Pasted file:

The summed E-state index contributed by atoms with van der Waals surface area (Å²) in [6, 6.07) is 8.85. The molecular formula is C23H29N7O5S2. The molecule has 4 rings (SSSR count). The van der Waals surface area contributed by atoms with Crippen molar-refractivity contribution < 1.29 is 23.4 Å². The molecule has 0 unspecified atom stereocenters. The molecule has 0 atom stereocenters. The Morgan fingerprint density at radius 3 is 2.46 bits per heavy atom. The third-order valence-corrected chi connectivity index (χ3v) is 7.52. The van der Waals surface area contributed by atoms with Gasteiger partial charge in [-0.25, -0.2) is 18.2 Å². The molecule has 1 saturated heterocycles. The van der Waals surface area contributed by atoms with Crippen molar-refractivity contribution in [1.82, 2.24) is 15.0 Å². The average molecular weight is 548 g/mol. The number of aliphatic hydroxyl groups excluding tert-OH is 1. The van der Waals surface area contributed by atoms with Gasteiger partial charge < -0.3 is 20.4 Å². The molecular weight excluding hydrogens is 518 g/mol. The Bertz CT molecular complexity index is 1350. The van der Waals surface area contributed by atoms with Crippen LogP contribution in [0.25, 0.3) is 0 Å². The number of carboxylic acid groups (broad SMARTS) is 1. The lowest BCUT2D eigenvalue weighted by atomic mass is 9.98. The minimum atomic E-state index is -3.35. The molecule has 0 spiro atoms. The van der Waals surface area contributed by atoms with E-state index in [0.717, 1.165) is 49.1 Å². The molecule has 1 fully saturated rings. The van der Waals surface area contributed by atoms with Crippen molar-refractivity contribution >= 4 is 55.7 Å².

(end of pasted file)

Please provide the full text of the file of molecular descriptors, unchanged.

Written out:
The summed E-state index contributed by atoms with van der Waals surface area (Å²) in [6, 6.07) is 8.85. The molecular formula is C23H29N7O5S2. The molecule has 4 rings (SSSR count). The van der Waals surface area contributed by atoms with Crippen molar-refractivity contribution < 1.29 is 23.4 Å². The molecule has 0 unspecified atom stereocenters. The molecule has 0 atom stereocenters. The Morgan fingerprint density at radius 3 is 2.46 bits per heavy atom. The third-order valence-corrected chi connectivity index (χ3v) is 7.52. The van der Waals surface area contributed by atoms with Gasteiger partial charge in [-0.25, -0.2) is 18.2 Å². The molecule has 1 saturated heterocycles. The van der Waals surface area contributed by atoms with Crippen molar-refractivity contribution in [1.82, 2.24) is 15.0 Å². The average molecular weight is 548 g/mol. The number of aliphatic hydroxyl groups excluding tert-OH is 1. The van der Waals surface area contributed by atoms with Gasteiger partial charge < -0.3 is 20.4 Å². The molecular weight excluding hydrogens is 518 g/mol. The Bertz CT molecular complexity index is 1350. The van der Waals surface area contributed by atoms with Crippen LogP contribution in [0.25, 0.3) is 0 Å². The number of carboxylic acid groups (broad SMARTS) is 1. The lowest BCUT2D eigenvalue weighted by atomic mass is 9.98. The minimum atomic E-state index is -3.35. The molecule has 0 spiro atoms. The van der Waals surface area contributed by atoms with E-state index in [0.717, 1.165) is 49.1 Å². The molecule has 1 fully saturated rings. The van der Waals surface area contributed by atoms with Crippen molar-refractivity contribution >= 4 is 55.7 Å².